The tradeoff is between accuracy and speed. Comparing all 10 fingerprints, or both irises, is extremely accurate, but it takes about 107 seconds. That may sound lightning fast, but it isn’t for a system that is supposed to perform 1 million verifications an hour. To speed up the process, Indian officials originally compared only a person’s right thumbprint. But a single thumbprint — or any other individual fingerprint — may be too hazy to compare. Indian officials then latched on to the idea of picking a person’s best fingerprint — the one that provides the easiest match. Results were better, but not ideal.
Wein teamed up with two graduate researchers, Apaar Sadhwani and Yan Yang, to derive and test sophisticated algorithms based on the Indian biometric data. Wein didn’t charge for his work, but he thought that it might have ramifications for many other governments, as well as for commercial companies. Indeed, banks in India are already developing their own applications for the Aadhaar system.
The researchers’ solution, which Indian officials are studying at the highest levels, is to focus on a particular subset of each person’s fingerprints and eye scans that are the easiest to compare to those originally scanned. The combination of fingerprints and iris data will vary from person to person. For some people, it could be just the right index finger. For others, it could be an index finger and a thumb. Or, it could be the irises, or a combination of fingerprints and irises.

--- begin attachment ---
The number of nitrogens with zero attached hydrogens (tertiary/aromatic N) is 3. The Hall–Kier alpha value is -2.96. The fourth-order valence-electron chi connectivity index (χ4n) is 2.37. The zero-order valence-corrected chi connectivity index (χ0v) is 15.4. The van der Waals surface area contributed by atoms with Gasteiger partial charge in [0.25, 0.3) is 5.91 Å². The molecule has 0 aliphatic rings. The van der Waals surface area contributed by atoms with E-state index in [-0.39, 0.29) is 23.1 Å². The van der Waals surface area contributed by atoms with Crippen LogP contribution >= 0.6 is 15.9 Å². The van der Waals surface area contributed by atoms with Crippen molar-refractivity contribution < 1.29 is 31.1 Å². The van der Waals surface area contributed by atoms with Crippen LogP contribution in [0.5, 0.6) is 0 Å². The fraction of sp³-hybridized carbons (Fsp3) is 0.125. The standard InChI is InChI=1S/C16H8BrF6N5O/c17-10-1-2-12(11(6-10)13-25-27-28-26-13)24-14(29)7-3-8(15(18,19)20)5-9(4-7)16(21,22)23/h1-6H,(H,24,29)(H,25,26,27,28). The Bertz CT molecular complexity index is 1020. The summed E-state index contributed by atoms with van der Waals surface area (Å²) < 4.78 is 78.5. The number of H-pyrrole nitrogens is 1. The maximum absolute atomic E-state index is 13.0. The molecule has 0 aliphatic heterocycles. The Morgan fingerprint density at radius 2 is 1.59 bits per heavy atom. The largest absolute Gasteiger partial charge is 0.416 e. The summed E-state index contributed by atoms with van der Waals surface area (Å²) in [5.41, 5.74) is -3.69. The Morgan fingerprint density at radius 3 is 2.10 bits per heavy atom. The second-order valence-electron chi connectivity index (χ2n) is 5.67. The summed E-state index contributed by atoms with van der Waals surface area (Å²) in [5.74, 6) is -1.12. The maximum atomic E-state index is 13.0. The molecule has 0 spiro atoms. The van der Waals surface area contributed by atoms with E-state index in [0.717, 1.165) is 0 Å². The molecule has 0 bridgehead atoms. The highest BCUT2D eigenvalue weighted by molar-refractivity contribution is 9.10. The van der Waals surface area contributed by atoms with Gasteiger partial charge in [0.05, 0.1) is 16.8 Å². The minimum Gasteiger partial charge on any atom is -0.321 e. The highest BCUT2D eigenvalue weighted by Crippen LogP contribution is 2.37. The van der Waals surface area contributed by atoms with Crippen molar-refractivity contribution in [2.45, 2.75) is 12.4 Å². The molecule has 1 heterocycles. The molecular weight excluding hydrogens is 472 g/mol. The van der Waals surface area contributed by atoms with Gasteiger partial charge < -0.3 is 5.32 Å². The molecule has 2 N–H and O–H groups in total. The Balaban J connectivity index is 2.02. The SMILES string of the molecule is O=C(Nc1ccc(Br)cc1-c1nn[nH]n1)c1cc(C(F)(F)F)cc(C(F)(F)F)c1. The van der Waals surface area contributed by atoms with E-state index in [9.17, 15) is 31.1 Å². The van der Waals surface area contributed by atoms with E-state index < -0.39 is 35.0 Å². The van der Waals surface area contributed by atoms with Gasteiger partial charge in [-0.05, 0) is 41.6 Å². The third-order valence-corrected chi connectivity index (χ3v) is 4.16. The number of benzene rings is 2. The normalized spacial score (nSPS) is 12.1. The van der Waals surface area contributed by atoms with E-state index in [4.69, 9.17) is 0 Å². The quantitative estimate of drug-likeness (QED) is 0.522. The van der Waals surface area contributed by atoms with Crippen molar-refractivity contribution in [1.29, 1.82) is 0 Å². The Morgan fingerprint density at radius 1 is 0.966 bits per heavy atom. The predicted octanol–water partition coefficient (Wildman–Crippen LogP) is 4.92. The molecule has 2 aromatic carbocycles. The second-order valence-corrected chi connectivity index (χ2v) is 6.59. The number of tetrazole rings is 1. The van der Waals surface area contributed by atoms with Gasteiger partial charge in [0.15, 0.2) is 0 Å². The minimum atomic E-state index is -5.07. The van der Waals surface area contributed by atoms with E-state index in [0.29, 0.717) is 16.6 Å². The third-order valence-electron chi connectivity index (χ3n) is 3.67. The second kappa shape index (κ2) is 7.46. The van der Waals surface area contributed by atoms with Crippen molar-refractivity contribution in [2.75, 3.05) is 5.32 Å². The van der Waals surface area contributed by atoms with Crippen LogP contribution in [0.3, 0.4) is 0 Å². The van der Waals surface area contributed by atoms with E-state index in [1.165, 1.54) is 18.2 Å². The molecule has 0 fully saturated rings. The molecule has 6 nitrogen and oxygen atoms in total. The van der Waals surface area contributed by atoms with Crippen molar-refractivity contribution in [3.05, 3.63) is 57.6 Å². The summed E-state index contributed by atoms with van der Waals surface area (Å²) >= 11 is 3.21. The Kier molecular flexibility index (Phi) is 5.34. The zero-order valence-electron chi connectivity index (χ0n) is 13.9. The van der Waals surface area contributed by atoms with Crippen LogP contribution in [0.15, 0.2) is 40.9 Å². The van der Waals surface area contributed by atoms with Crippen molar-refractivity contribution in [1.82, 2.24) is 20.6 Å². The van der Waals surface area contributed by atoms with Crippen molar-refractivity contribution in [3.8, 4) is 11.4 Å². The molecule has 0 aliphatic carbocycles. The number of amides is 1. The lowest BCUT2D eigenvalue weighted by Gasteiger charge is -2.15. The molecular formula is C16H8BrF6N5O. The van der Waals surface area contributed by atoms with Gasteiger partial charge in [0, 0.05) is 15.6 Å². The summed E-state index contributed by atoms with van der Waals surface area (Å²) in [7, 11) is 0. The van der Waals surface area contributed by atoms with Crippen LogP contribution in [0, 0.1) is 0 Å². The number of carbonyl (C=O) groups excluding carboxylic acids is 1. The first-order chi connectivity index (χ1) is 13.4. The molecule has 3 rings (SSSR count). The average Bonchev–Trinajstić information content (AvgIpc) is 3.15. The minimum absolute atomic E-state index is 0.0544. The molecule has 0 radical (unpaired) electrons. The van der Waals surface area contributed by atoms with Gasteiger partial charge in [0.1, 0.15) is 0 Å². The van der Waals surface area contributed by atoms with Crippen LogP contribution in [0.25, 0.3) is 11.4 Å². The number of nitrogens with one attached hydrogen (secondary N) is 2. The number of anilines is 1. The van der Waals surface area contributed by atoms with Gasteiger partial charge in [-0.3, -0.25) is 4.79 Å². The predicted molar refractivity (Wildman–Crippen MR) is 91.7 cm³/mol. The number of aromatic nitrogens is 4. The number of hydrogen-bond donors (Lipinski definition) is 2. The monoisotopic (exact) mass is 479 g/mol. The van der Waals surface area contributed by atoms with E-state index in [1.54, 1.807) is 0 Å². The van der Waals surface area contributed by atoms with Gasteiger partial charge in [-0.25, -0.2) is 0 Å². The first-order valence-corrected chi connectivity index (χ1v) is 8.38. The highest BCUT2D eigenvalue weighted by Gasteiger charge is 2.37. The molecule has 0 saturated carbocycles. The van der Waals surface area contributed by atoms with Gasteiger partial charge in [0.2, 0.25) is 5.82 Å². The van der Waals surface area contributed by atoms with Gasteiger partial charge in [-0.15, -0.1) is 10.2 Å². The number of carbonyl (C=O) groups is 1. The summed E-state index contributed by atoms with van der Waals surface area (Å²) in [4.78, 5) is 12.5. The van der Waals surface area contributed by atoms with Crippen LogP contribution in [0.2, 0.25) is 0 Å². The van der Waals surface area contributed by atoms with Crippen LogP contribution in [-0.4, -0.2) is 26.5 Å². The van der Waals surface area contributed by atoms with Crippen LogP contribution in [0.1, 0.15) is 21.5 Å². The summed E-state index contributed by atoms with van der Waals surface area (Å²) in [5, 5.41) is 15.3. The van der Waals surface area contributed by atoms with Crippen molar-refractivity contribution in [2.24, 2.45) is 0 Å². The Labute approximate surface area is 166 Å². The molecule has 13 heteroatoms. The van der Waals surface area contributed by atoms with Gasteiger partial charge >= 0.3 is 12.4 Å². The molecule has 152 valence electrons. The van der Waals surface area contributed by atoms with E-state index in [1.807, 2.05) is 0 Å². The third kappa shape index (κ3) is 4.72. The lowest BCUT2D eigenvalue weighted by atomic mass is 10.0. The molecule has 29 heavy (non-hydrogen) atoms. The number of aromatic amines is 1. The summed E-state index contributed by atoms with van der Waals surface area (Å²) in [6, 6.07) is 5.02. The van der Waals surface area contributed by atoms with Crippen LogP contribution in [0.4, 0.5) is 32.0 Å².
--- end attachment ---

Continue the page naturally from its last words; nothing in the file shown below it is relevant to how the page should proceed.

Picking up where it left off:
For many people, as it turned out, an easy check of only one or two fingerprints is enough for an accurate identity confirmation. For about 37 percent of people, it’s necessary to compare just the irises. And for a very small number of people, it’s necessary to compare both irises and some fingerprints.
By spending a small amount of time on most people, and more time on a minority of others, the researchers found they could keep the average verification time to just 37 seconds. That’s a bit longer than it takes to just compare one finger, but the rate of false rejections is about 200,000 times lower.
Wein doesn’t expect the United States to replicate the Indian approach. Americans are already suspicious about government surveillance, and most Americans already carry drivers’ licenses and other photo identification that are fairly hard to forge. But for low-income countries, he says, biometrics may have a big future.
The paper, “Analyzing Personalized Policies for Online Biometric Verification,” was published by PLOS ONE on May 1, 2014.
WebRTC services have already permeated corporate communications in the form of videoconferencing solutions. However, WebRTC has the potential of going beyond and catalyzing a new class of services providing more than calls with capabilities such as mass-scale real-time media broadcasting, enriched and augmented video, person-to-machine and machine-to-machine communications. In his session at @ThingsExpo, Luis Lopez, CEO of Kurento, introduced the technologies required for implementing these idea...
Feb. 23, 2017 11:30 PM EST Reads: 6,275
Why do your mobile transformations need to happen today? Mobile is the strategy that enterprise transformation centers on to drive customer engagement. In his general session at @ThingsExpo, Roger Woods, Director, Mobile Product & Strategy – Adobe Marketing Cloud, covered key IoT and mobile trends that are forcing mobile transformation, key components of a solid mobile strategy and explored how brands are effectively driving mobile change throughout the enterprise.